A bite of food science
THERE is more science behind your food than you might think.
Plant and Food Research is the crown institute that supports New Zealand’s food production sector.
It’s celebrating its 75th anniversary in March and the public are invited to an open day at its Mt Albert base.
‘‘When a lot of people walk around the supermarket they probably don’t realise that science has been helping to create the food that they’ve got,’’chief operating officer Dr Bruce Campbell says.
‘‘The idea of the open day is to help people understand what science is doing for them.
‘‘We recognise that people may think that it’s a bit secretive here, and they don’t really know what we do – we don’t want it to be like that.’’
Plant and Food Research scientists’ work is broad.
They’re responsible for finding ways to develop foods that better suit people’s tastes, breeding new varieties of fruits and vegetables, looking into more effective methods for storing food for export, finding sustainable ways to harvest seafood, pest control and food safety.
Jazz apples and the newest varieties of golden kiwifruit are some of the creations to come out of the institution.
Pseudomonas syringae pv actinidiae (PSA) is a bacteria that was found on New Zealand kiwifruit in 2010. It destroys crops and New Zealand’s gold kiwifruit are particularly susceptible to it.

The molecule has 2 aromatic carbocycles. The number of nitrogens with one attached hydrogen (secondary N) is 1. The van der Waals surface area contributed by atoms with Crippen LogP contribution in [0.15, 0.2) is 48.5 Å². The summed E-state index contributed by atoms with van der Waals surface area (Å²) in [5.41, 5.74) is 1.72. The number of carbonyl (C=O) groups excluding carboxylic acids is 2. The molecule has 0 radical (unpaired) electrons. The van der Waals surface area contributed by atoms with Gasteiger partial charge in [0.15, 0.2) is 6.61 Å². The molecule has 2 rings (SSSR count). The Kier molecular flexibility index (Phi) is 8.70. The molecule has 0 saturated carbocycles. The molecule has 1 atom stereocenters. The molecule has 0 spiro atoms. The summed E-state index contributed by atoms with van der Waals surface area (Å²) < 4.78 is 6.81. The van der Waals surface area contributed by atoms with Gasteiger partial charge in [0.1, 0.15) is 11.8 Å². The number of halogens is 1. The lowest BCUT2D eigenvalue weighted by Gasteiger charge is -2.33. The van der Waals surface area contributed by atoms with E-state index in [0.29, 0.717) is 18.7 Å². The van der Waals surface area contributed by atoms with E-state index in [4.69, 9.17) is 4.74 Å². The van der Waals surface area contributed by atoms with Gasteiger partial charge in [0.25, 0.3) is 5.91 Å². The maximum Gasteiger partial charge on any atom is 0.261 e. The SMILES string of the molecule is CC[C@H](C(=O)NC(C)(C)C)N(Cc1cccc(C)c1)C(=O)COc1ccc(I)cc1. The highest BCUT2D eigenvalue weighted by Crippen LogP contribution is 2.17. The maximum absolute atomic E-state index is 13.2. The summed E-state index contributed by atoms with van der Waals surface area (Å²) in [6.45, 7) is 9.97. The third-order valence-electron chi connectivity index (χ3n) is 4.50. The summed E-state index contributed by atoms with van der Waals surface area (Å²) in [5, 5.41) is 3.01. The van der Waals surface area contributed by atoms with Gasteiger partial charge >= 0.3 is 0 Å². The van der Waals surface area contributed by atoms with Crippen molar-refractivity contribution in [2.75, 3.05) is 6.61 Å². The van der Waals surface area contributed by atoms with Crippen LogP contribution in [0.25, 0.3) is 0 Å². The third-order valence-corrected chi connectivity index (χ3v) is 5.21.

‘‘When PSA came in the industry got very nervous because they didn’t have control mechanisms and they didn’t know what the future was going to bring. That’s where we ramped up our science a lot to look at if there was a tolerance present in other gold kiwifruit that could replace the susceptible ones.’’
The scientists are also trying to produce a new wine with lower alcohol content.
‘‘It’s a tricky one because the alcohol content seems to be closely related to the taste experience, so we’re looking to break that relationship a bit by starting right back in the vineyard to grow the grapes differently from the beginning.’’
It’s not genetic engineer- ing, Mr Campbell says.
‘‘We take our messages from the market and what the market is signalling is they want things that are naturally bred.
‘‘We are keeping our options open for the future by doing some work in labs to understand the molecular basis of how things work and control systems’’.
Food safety is a major focus of the institution.
‘‘I don’t think a lot of people like the idea that science is too involved with their food, but they want the assurance that the food they have is safe and has good scrutiny and that’s where the science really works in the background to be able to provide good quality assurance systems.’’
Around 200 science staff work out of the Mt Albert facility. It’s the organisation’s corporate headquarters and where most of its laboratory work is done.
There are field stations around the country for growing crops and other research.
The government acquired 6.6 hectares of land from the Alberton Estate in the 1930s to build the original facility.
Bruce Campbell: Plant and Food Research’s chief operating officer.